Balancing authenticity, stability, and reuse when restoring an ancient castle

What the hell have they done?” is the question a lot of people are asking.

Another botched Spanish restoration: That was the judgment rendered by the Internet regarding the Matrera Castle in Villamartin, Spain.

The restoration of the treasured national monument, reportedly by a local building company, has also angered Spanish historians.

But architect Carlos Quevedo Rojas knew exactly what he was doing. His restoration aimed to “avoid the aesthetic mimicry that involves falsification or loss of value of authenticity,” according to the architect’s design statement.  There were three basic goals, he said: “To structurally consolidate those elements that were at risk; to differentiate new additions from the original structure … and to recover the volume, texture and tonality that the tower would originally have had.

Short of encasing it in glass, no restoration effort was going to succeed in both saving the structure and leaving it exactly as it was. A muscular intervention may have been the only way forward.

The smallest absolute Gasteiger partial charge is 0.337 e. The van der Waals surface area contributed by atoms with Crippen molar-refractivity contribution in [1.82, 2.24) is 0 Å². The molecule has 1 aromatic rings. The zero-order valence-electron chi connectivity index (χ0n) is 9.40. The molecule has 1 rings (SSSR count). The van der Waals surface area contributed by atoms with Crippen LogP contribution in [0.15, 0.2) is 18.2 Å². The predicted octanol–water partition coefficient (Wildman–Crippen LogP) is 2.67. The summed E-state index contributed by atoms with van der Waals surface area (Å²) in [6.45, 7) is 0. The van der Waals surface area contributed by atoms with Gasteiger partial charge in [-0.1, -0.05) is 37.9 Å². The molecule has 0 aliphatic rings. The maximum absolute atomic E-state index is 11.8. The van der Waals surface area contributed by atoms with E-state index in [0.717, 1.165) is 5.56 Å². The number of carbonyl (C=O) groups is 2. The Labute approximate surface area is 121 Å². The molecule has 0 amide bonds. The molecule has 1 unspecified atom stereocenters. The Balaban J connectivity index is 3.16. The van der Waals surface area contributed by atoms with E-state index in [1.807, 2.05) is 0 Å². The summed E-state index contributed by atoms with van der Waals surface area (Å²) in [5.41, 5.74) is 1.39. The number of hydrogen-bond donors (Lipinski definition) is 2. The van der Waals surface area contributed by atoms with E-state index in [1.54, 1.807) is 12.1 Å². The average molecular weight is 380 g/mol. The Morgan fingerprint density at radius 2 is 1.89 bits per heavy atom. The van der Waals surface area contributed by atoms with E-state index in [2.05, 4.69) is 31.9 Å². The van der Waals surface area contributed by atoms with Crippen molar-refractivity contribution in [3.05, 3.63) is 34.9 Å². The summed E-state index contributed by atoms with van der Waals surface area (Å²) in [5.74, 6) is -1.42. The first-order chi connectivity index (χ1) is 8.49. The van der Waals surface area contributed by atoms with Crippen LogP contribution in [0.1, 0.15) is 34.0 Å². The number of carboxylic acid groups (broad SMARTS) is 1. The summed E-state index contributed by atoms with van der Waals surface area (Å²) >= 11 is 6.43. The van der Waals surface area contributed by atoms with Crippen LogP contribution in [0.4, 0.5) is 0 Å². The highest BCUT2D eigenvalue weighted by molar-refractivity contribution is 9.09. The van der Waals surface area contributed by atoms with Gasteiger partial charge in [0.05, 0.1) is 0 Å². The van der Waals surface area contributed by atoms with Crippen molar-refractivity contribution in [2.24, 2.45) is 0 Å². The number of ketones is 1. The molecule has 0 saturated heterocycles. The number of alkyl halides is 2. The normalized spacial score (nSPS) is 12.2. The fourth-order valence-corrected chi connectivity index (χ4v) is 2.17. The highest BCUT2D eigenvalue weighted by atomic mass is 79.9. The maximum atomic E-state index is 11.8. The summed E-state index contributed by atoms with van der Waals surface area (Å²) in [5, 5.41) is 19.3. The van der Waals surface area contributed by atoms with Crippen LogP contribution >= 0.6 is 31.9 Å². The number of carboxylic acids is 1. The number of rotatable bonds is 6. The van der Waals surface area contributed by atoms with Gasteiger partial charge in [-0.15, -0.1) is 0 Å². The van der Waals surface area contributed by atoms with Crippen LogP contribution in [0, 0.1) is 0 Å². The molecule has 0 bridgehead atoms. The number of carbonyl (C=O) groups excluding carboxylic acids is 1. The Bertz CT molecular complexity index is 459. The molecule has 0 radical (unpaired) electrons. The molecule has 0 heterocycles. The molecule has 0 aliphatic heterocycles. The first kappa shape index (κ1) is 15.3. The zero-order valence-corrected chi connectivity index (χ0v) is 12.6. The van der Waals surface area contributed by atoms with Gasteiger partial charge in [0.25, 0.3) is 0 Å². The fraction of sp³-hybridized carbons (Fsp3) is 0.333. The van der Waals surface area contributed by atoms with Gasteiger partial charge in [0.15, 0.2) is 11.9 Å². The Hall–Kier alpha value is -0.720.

Astley Castle

Consider Astley Castle, a formerly abandoned fortress near Birmingham in England.

Thanks to an extensive renovation by Witherford Watson Mann Architects, visitors may now book a stay at the site.

The architects gave the structure an extreme makeover. The firm was awarded the Royal Institute of British Architects’ Stirling Prize in 2013.

The difference between these projects, of course, is that one served to preserve the castle’s history—compromise notwithstanding—while the other transformed the castle’s function.

See March 10, 2016 article & photo credit in The Telegraph.

See March 30, 2016 article & photo credit in CityLab.

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